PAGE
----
Connect public, paid and private patent data with Google Patents Public Datasets

Infusion apparatus and method

Download PDF

Info

Publication number
US4193397A
US4193397A US06009756 US975679A US4193397A US 4193397 A US4193397 A US 4193397A US 06009756 US06009756 US 06009756 US 975679 A US975679 A US 975679A US 4193397 A US4193397 A US 4193397A
Authority
US
Grant status
Grant
Patent type
Prior art keywords
infusate
flow
reservoir
apparatus
valve
Prior art date
Legal status (The legal status is an assumption and is not a legal conclusion. Google has not performed a legal analysis and makes no representation as to the accuracy of the status listed.)
Expired - Lifetime
Application number
US06009756
Inventor
Elton M. Tucker
Frank R. Prosl
Current Assignee (The listed assignees may be inaccurate. Google has not performed a legal analysis and makes no representation or warranty as to the accuracy of the list.)
STRATO/INFUSAID Inc
Original Assignee
Metal Bellows Corp
Priority date (The priority date is an assumption and is not a legal conclusion. Google has not performed a legal analysis and makes no representation as to the accuracy of the date listed.)
Filing date
Publication date
Grant date

Links

Images

Classifications

    • AHUMAN NECESSITIES
    • A61MEDICAL OR VETERINARY SCIENCE; HYGIENE
    • A61MDEVICES FOR INTRODUCING MEDIA INTO, OR ONTO, THE BODY; DEVICES FOR TRANSDUCING BODY MEDIA OR FOR TAKING MEDIA FROM THE BODY; DEVICES FOR PRODUCING OR ENDING SLEEP OR STUPOR
    • A61M5/00Devices for bringing media into the body in a subcutaneous, intra-vascular or intramuscular way; Accessories therefor, e.g. filling or cleaning devices, arm-rests
    • A61M5/14Infusion devices, e.g. infusing by gravity; Blood infusion; Accessories therefor
    • A61M5/142Pressure infusion, e.g. using pumps
    • A61M5/14244Pressure infusion, e.g. using pumps adapted to be carried by the patient, e.g. portable on the body
    • A61M5/14276Pressure infusion, e.g. using pumps adapted to be carried by the patient, e.g. portable on the body specially adapted for implantation
    • AHUMAN NECESSITIES
    • A61MEDICAL OR VETERINARY SCIENCE; HYGIENE
    • A61MDEVICES FOR INTRODUCING MEDIA INTO, OR ONTO, THE BODY; DEVICES FOR TRANSDUCING BODY MEDIA OR FOR TAKING MEDIA FROM THE BODY; DEVICES FOR PRODUCING OR ENDING SLEEP OR STUPOR
    • A61M2205/00General characteristics of the apparatus
    • A61M2205/35Communication
    • A61M2205/3507Communication with implanted devices, e.g. external control
    • A61M2205/353Communication with implanted devices, e.g. external control using mechanical means, e.g. subcutanous pushbuttons
    • AHUMAN NECESSITIES
    • A61MEDICAL OR VETERINARY SCIENCE; HYGIENE
    • A61MDEVICES FOR INTRODUCING MEDIA INTO, OR ONTO, THE BODY; DEVICES FOR TRANSDUCING BODY MEDIA OR FOR TAKING MEDIA FROM THE BODY; DEVICES FOR PRODUCING OR ENDING SLEEP OR STUPOR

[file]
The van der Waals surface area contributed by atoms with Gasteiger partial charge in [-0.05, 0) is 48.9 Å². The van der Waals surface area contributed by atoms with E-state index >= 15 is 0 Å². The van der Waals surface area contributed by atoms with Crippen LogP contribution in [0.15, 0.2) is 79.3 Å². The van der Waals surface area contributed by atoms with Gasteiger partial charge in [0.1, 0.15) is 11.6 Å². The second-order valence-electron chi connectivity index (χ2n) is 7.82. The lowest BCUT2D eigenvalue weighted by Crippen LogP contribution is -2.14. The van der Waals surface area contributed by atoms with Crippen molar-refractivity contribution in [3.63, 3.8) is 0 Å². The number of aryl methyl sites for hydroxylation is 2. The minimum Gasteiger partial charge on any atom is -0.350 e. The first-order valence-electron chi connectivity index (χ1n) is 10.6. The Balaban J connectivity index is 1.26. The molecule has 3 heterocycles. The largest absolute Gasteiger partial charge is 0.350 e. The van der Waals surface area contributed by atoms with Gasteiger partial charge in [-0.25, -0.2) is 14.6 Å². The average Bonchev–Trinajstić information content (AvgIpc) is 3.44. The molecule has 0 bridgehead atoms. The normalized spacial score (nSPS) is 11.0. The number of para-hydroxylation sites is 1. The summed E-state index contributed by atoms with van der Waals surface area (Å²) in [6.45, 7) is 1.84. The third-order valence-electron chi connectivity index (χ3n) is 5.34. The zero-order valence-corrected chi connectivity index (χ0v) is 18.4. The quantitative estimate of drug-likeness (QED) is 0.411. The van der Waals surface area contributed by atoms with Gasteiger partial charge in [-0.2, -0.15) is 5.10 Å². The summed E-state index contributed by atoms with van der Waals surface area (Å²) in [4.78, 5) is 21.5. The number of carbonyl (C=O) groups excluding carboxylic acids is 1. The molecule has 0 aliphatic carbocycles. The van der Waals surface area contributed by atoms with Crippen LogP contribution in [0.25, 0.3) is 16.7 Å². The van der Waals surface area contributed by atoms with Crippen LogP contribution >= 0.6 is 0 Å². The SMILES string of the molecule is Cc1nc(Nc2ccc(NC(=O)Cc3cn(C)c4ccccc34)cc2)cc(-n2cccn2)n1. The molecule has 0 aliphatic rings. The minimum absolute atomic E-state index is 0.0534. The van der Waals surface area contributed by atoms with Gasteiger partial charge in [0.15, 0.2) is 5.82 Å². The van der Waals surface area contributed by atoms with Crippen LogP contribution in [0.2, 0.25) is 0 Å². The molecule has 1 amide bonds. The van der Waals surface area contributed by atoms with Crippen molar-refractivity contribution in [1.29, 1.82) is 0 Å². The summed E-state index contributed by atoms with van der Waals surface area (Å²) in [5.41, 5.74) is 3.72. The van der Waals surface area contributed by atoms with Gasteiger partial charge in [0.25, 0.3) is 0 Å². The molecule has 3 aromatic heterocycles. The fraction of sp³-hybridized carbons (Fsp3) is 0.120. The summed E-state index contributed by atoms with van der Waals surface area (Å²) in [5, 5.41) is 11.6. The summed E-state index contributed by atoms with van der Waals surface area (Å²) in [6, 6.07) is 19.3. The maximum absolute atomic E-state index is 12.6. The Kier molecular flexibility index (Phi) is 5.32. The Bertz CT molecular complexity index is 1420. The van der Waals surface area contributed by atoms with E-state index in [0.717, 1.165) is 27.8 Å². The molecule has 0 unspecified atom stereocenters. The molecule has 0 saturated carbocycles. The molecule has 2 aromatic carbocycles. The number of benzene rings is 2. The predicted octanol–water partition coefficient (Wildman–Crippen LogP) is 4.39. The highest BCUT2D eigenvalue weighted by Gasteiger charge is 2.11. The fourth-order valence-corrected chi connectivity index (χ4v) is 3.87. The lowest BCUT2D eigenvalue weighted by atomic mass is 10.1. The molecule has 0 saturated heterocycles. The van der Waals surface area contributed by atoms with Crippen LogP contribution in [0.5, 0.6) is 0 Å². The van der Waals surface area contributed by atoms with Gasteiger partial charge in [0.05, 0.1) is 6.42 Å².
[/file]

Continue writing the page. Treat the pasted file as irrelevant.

• A61M2209/00Ancillary equipment
    • A61M2209/04Tools for specific apparatus
    • A61M2209/045Tools for specific apparatus for filling, e.g. for filling reservoirs

Abstract

An infusion apparatus and method employs an infusate reservoir connected by way of a first flow restrictor to a mixing chamber and a second infusate reservoir connected via a second flow path having a selected restriction characteristic to the same mixing chamber so that infusate may be conveyed to the mixing chamber in different concentrations or in different types. A normally closed valve is provided in the second flow path so that the two infusates supplement one another in the mixing chamber only when the valve is opened. The reservoir and chamber volumes, infusate concentrations and chamber outlet flow rates are dimensioned to provide an integrated dosage profile suited to the patient. The apparatus can also include an accumulator with a restricted inlet in the second flow path situated between the second reservoir and the valve so that when the valve is opened, infusate flows to the mixing chamber from the second flow path only if the accumulator has been replenished from the second reservoir.

Description

RELATED APPLICATION

This application is a continuation in part of our co-pending application Ser. No. 856,558 filed Dec. 1, 1977 entitled IMPLANTABLE INFUSION SYSTEM and now abandoned.

BACKGROUND OF THE INVENTION

This invention relates to an infusion apparatus and method. It relates more especially to an improved infusion method rechargeable implantable pump for conducting infusate to a selected site in a living body.

Relatively recently, an infusion apparatus has been developed which can be implanted in the body to remain there for a prolonged period. The apparatus can be refilled with infusate without having to remove the apparatus. Refilling is achieved simply by injecting additional infusate through a penetrable septum in the apparatus, which septum is located directly under the patient's skin. In some cases, the act of refilling the apparatus with infusate also recharges the apparatus' power source so that the device can operate uninterruptedly to dispense infusate such as insulin or heparin at a very small flow rate for a prolonged period. An example of infusion apparatus of this general type is disclosed in U.S. Pat. No. 3,731,681.

It has also been proposed to control the infusate flow from such apparatus by means of a valve controlled by a programmable controller so that the dosage rate can be varied to suit particular needs of the patient. For example, in the case of insulin, ideally the patient should receive a small continuous or basal dose to satisfy a particular steady state requirement that depends upon the average amount of sugar in his blood. Then immediately after a meal when blood sugar level rises dramatically, the infusion apparatus should dispense a much larger dose (prolonged bolus) of insulin to offset the increased sugar level caused by the ingestion of the meal. One such programmable infusion apparatus, described in U.S. Pat. No. 4,077,405, varies the valve control pulses in frequency and/or duration to control the duty cycle of an electrically operated valve to provide the requisite basal and bolus doses at the requisite times.